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March|April 2005


In critiquing the law review system as we know it, Judge Richard Posner provides a good challenge to law review editors to do better ("Against the Law Reviews," November|December). However, blame for the true failings of the law review system should be laid at the feet of law professors, not law students. Law school professors and administrators are co-conspirators in perpetuating the system that Posner attacks. Students are incapable of improving the system. They work on their journals part-time while taking full class loads, looking for jobs, and often participating in other student organizations. Students lead their journals for just one year—barely enough time to figure things out, much less reform them. So why don't the law school administrators and professors use their power to fix things? As Posner knows (he founded the peer-edited Journal of Legal Studies), editing is often tedious work that takes long hours. The truth is, it's a lot more interesting for academics to teach, write, present papers, serve as expert witnesses, dabble in litigation and, if you're a real star, serve as an appellate court judge. Law professors gave birth to the law review system. They could reform it. But most are content to let it live because without it, their workload would increase and become a lot more trivial.

C. Scott Andrews
Senior Articles Editor
California Law Review
Berkeley, Calif.

As a former law review editor, I agree with much of Judge Posner's critique of law reviews—especially his point that editors' preoccupation with trendy legal issues often comes at the expense of paying attention to some important legal topics that are rarely written about. I admit that I often failed when confronted with vast manuscripts on thrilling topics such as "Judicial Review and Appeals as Alternative Remedies."

Looking back I realize that as student editors, my colleagues and I were ill-equipped to assess the merit and utility of the submissions we received. Sure, we had able faculty supervisors, but we were not graded on our work, and the whole exercise lacked the urgency that assessment might have created.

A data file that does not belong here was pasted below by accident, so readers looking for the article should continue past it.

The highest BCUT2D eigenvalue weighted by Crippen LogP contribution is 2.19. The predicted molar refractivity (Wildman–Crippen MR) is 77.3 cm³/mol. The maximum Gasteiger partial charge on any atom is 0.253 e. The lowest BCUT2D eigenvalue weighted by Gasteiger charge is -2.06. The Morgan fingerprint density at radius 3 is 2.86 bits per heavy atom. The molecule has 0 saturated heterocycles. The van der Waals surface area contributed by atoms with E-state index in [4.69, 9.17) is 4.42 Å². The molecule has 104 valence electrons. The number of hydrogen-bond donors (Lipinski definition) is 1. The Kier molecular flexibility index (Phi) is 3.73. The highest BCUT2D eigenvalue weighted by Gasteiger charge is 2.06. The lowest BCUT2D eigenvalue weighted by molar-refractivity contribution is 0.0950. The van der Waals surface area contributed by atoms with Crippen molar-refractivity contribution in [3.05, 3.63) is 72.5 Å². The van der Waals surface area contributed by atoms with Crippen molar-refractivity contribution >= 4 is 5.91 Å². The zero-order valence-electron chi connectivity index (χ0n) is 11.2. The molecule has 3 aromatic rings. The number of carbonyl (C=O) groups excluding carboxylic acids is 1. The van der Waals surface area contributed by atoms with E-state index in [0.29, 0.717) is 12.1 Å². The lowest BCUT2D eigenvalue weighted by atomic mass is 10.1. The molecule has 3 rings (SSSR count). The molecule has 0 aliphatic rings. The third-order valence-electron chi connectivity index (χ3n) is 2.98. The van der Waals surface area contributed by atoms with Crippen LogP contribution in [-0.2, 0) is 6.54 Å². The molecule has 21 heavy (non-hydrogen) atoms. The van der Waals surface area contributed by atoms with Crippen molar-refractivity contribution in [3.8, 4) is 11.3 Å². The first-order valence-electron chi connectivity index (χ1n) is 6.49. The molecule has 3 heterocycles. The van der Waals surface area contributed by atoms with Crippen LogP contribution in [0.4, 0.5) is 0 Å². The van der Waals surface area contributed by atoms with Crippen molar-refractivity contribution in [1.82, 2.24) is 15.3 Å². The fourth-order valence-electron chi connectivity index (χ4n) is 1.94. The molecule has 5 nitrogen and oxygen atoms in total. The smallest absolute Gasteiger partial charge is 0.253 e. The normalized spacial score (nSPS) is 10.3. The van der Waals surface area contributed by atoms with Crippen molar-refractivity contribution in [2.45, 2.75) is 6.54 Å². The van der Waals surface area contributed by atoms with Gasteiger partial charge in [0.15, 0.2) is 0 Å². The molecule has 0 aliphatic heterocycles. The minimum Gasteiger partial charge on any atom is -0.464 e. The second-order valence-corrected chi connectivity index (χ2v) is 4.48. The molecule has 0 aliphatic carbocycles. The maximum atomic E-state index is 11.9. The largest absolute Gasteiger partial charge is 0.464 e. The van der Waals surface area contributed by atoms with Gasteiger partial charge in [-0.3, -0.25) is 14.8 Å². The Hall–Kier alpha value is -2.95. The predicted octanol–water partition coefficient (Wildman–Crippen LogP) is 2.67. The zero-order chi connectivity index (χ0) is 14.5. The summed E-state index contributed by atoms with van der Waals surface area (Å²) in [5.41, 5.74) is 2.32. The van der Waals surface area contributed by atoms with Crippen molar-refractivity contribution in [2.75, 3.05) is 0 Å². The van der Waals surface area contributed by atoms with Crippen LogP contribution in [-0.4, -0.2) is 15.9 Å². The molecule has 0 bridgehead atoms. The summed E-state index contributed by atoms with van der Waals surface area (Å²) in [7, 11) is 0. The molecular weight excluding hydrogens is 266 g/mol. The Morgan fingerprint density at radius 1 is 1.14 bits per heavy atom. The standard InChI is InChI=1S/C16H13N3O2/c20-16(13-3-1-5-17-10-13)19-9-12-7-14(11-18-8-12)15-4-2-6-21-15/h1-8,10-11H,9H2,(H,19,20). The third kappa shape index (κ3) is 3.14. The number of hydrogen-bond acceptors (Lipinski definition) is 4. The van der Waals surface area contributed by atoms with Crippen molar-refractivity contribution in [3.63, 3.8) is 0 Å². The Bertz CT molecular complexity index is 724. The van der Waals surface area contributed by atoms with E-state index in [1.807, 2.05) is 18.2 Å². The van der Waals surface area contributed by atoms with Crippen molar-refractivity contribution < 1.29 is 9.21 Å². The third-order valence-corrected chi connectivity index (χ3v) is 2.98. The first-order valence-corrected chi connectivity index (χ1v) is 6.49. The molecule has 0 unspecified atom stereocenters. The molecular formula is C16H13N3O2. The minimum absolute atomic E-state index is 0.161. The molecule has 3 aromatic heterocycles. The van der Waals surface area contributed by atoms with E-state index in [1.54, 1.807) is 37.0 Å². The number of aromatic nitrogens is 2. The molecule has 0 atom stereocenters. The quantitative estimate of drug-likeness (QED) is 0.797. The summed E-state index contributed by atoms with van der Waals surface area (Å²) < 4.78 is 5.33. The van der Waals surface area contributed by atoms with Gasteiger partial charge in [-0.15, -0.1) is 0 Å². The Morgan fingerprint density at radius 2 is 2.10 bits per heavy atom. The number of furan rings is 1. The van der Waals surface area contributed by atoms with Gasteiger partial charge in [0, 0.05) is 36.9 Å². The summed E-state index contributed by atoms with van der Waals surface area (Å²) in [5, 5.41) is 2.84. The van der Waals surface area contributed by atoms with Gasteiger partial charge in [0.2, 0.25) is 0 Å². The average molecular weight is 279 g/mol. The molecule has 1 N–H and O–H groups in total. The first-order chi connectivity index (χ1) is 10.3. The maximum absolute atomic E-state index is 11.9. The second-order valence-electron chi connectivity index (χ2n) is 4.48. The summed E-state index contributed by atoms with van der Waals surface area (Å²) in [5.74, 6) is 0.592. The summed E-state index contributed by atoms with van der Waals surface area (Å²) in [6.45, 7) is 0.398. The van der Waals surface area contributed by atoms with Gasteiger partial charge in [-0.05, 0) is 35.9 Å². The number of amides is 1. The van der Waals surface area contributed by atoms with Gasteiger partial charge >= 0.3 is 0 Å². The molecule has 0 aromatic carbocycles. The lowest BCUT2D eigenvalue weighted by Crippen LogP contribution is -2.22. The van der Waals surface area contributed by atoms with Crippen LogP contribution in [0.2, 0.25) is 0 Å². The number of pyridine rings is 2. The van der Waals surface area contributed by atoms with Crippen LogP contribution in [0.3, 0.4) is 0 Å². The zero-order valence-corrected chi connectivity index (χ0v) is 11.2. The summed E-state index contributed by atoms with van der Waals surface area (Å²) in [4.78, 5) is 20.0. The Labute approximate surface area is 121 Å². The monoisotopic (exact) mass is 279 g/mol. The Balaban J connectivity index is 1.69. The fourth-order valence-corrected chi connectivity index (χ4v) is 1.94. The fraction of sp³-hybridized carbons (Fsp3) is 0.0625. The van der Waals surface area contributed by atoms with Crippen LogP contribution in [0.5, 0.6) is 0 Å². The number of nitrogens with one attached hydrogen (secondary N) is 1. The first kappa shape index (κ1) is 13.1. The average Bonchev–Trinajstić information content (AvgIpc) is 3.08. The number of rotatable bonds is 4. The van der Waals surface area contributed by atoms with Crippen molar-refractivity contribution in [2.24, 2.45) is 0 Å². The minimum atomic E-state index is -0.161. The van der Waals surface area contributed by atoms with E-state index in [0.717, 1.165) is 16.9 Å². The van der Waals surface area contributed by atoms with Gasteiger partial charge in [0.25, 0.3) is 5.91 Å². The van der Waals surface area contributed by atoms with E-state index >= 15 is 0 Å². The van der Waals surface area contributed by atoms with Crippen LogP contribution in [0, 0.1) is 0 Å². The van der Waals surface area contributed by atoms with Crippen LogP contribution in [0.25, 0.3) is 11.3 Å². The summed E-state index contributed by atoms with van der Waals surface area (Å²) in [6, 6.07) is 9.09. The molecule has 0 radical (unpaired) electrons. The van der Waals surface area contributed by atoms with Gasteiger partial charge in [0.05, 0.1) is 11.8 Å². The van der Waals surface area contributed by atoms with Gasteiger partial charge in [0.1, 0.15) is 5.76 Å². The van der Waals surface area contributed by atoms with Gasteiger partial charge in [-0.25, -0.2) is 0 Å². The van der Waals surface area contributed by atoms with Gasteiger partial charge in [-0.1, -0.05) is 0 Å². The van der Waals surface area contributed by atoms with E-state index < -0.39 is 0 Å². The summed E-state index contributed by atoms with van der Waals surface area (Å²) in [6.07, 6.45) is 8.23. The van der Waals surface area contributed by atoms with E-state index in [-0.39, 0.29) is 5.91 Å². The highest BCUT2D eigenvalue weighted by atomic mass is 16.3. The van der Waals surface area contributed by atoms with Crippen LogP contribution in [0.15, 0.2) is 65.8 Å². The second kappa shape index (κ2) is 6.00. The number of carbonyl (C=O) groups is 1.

Law faculties' "taking back" the law reviews, as Posner suggests, might improve things. But it would also deprive students of a useful experience. I suggest that editing and managing the law review be made a part of the curriculum, assessed like any other course. That way, students would have more incentive to give it their best shot.

Ben Potter
Melbourne, Australia

This is one of the few times in my professional career when I am inclined to admit that I agree with Judge Posner. Imagine if the New England Journal of Medicine were edited by second-year Harvard Medical School students. The fact that legal journals are student-run suggests that legal academics are not entirely serious about their written work, and that legal scholarship is not really the basis of a science. A reconsideration of the system seems warranted.

As flawed as the system is, there is at least one advantage worth preserving. Because of the plethora of reviews in publication, authors can be assured that almost anything reasonably well-written by an academic—whether tenured or not, whether at a major or lesser law school—is likely to get published somewhere.

And since most law reviews are all part of one large searchable database, it is fairly easy for the cream to rise to the top over time. Anyone can contribute and the marketplace of ideas selects the best ideas. One would presume that Posner, of all people, would see the advantage of such an approach.

Stephen F. Diamond
Assistant Professor of Law Santa Clara University
Santa Clara, Calif.

I disagree with Judge Posner's conclusion that the saving grace of serving on a law review is the training it provides. Law reviews may teach meticulousness—no doubt a good skill for us lawyerlings to pick up—but the real sin of law reviews is that they get in the way of education. Rather than fretting over citations and parentheticals, law students would be better served if they used that time working closely with professors, doing externships for practical experience, or spending time on their own writing and research. What other profession takes its purportedly top students and, rather than challenging them to develop advanced skills, squirrels them away in the library to turn them into glorified copy editors, fact checkers, and typists?